The sunrise in the morning was weird and spooky since the sun was shining through smoke from wildfires in the Hell’s Canyon area. We hadn’t seen it the morning before because of all the clouds.

Except for the smoke a few scattered clouds, the morning was gorgeous and calm. You’d never know about the violent storm we experienced nine hours earlier.

The little pond near our site:

Goodbye, Mirror Lake! It’s been fun!

Hiking out under beautiful blue skies.

A stop at the ponds for a break before the final descent to the car.

Since we were hiking out on a Friday we expected to pass a lot of incoming backpackers and we did. Some of them we passed quite early on because they’d been camped somewhere along the trail the night before. Every one of those people asked us how we weathered the storm and we swapped stories. I didn’t count how many incoming backpackers we saw altogether, but there were quite a few. Even when we got back to the car around 2:30 they were still starting out. We were very glad that we’d been able to time our visit for mid-week to avoid the crowds!

This is the third time I’ve visited the Lakes Basin and it never ceases to blow my socks off. If we’d had more time we’d have loved to make a three-night loop out of this and go camp over at Minam Lake for the last night. Maybe next time! Despite the wild swings in weather we still had a great time on this trip. The Eagle Cap Wilderness has to be one of the most gorgeous areas in Oregon. It’s just amazing.

Llama packing to Cached Lake

In 2008 Greg and I went on a guided llama trip with Wallowa Llamas and had a lot of fun. Last year when backpacking through the Lakes Basin we saw a couple who were llama packing on their own and we thought, “We should do that!” So we returned to Wallowa Llamas and rented two of their finest for a trek on the south side of the mountains.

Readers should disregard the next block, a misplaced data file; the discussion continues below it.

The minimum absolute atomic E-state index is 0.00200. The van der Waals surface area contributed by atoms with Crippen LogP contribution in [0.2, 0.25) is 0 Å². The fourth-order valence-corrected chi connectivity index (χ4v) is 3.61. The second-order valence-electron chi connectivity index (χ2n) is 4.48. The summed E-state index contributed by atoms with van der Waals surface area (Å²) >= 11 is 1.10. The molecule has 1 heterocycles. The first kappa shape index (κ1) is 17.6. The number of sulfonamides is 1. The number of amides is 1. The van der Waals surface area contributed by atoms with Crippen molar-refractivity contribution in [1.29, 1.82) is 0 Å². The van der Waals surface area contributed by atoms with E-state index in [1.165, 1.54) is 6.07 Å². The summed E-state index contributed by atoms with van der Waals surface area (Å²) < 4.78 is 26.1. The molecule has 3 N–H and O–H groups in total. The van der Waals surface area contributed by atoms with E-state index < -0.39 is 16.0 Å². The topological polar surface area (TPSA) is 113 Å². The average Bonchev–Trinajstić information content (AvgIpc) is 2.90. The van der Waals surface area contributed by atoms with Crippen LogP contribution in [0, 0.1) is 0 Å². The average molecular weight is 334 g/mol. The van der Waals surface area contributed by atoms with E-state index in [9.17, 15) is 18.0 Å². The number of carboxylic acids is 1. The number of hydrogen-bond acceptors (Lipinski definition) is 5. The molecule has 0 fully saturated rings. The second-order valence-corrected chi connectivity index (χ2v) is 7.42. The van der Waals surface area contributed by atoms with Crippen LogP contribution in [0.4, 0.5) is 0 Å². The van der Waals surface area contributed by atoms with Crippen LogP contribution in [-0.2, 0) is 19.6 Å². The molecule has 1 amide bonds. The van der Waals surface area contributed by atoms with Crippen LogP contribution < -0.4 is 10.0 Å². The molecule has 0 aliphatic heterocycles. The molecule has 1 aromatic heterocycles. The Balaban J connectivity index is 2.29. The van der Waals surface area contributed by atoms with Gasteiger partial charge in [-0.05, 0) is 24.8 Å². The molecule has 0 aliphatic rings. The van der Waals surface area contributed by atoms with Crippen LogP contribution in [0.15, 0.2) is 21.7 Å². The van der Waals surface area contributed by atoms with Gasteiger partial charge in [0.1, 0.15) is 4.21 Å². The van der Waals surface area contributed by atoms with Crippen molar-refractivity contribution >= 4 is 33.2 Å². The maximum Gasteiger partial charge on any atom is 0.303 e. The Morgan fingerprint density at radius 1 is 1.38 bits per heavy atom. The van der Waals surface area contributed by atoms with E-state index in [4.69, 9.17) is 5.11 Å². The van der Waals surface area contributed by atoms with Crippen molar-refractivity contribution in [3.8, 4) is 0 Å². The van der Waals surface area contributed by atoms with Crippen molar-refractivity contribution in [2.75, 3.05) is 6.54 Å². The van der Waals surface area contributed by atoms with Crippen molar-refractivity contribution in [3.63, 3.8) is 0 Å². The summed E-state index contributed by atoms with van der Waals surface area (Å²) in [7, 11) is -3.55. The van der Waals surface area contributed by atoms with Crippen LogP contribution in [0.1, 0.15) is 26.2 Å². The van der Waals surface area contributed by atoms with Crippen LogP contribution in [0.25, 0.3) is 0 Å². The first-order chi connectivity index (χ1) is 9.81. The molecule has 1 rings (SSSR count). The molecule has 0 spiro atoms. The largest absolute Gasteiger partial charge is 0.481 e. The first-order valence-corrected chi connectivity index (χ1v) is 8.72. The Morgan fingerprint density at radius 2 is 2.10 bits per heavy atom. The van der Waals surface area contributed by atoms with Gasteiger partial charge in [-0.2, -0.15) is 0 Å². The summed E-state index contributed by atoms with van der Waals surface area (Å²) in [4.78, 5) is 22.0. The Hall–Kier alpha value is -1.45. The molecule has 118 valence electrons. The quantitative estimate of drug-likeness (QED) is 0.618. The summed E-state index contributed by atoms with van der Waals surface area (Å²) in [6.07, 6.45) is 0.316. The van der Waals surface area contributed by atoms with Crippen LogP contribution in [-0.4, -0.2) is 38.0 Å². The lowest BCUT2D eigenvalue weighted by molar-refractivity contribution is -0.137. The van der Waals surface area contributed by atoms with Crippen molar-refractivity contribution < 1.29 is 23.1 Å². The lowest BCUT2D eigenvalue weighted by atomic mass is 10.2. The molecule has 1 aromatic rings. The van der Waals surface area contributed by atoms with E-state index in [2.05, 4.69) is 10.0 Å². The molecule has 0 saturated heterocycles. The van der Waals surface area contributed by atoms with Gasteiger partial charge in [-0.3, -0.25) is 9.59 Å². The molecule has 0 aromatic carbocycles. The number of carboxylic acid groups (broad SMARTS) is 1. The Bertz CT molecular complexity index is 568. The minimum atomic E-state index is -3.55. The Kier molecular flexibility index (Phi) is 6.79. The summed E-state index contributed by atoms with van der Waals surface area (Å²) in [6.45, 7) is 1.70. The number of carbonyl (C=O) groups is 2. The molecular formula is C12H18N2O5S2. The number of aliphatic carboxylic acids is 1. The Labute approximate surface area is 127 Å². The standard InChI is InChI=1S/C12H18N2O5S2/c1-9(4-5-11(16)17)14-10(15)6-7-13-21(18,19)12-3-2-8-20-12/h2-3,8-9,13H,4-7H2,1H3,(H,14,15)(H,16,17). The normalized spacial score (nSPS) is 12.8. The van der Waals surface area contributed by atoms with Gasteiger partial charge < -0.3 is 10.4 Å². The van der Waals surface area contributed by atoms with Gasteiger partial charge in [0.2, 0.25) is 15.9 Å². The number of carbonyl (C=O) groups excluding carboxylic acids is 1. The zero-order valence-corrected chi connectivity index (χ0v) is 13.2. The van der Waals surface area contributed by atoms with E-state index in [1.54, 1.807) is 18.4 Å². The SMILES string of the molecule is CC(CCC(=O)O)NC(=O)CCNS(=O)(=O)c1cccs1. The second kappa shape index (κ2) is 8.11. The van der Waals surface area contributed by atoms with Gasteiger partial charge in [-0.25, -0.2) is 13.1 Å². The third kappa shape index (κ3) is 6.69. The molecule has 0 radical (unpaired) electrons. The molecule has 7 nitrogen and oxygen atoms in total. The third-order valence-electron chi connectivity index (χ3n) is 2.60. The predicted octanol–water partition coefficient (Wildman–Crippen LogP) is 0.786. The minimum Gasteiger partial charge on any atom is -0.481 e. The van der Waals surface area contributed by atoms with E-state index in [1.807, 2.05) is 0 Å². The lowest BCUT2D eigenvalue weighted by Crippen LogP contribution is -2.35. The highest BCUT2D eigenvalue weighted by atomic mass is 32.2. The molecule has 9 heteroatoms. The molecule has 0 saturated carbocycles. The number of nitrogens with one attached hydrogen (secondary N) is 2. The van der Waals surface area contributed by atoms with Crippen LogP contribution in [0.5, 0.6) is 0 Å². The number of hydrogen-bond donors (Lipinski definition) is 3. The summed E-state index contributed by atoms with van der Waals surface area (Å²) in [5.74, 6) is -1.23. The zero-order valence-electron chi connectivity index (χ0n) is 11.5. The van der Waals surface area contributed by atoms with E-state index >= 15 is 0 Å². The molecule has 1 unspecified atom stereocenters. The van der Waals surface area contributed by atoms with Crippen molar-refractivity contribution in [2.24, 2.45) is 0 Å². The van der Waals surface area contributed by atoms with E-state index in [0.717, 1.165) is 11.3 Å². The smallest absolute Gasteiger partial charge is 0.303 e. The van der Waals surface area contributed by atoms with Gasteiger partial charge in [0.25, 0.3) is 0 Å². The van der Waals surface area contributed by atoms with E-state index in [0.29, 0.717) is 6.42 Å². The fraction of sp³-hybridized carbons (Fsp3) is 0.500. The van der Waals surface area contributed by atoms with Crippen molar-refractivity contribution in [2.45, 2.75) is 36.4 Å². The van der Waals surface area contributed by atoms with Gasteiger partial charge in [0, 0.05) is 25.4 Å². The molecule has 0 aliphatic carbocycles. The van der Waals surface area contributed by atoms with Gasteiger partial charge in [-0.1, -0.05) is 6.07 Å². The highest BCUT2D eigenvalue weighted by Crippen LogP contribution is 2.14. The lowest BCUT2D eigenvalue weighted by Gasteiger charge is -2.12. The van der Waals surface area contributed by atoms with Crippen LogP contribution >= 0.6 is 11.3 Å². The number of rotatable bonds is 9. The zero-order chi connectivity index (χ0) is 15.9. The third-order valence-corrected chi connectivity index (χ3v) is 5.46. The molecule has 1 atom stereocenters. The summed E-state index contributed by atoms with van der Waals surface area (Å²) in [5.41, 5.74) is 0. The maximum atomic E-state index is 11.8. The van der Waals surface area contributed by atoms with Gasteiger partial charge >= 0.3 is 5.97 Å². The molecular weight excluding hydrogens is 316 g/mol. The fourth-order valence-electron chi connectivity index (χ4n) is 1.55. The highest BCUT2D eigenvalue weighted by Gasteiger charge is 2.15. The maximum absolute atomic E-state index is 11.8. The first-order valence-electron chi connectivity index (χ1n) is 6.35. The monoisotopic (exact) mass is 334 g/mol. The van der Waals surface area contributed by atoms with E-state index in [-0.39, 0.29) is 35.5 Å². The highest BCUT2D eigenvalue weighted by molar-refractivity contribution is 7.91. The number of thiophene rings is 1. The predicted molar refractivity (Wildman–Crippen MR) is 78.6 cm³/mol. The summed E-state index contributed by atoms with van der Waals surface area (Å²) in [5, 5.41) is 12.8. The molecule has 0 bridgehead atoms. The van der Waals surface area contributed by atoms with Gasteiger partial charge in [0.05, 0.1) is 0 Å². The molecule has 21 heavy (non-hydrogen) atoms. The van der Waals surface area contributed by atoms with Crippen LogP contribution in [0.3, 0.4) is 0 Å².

Our plan was to follow the loop outlined in 100 Classic Hikes in Oregon, by Doug Lorain. Day 1: Hike from the Boulder Park Trailhead to Cached Lake. Day 2: Hike from Cached Lake to Traverse Lake (a LONG day with a lot of up and down). Day 3: Hike from Traverse Lake to the West Eagle Trailhead where we would be picked up, skipping the steep Fake Creek portion of the loop that most people would have to do to get back to their car.

Unfortunately our plan didn’t quite pan out, as you’ll see. BUT, as you can see from this photo it was still an amazingly beautiful trip!

Bright and early Sunday morning the llamas were loaded into the truck and we set off for the trailhead.

We had been trained the day before on saddling the llamas and Raz supervised us one last time as we did this at the trailhead.

And we’re off! Didn’t take any pictures on the very beginning of the hike as we made sure everything was going okay with the llamas. We paused for a break at the wilderness boundary so the llamas could snack. They’ll eat ANYTHING. The wilderness is their buffet.

Greg and Marpa at the wilderness boundary.

Since it was late morning on a Sunday we started passing lots of backpackers headed out to the trailhead. Raz had told us that he was worried there might be bad blowdown on our second day that the llamas wouldn’t able to get over or around, so we asked every outbound hiker where they had been and what conditions were like. No one we talked to had been over in the suspected blowdown area, but one woman said that the day before she had talked to a group that was traveling with horses and mules. They had tried to head up to Wonker Pass and were turned back by all the downed trees. Yikes. If THEY couldn’t get past the blowdown we sure weren’t going to.

So we hiked and mulled it over for a little bit. Since we had suspicion about blowdown from Raz and a second-hand report from a hiker it looked like we should not attempt to head over Wonker Pass the next day. We would have to exit at the same trailhead we started at, which was not part of the original plan. So we wrote up a message for Raz and the next outbound hikers we saw we asked them if they’d be willing to make a phone call for us when they reached civilization. They agreed and we crossed our fingers that Raz would get the message so he would know about the change in plans.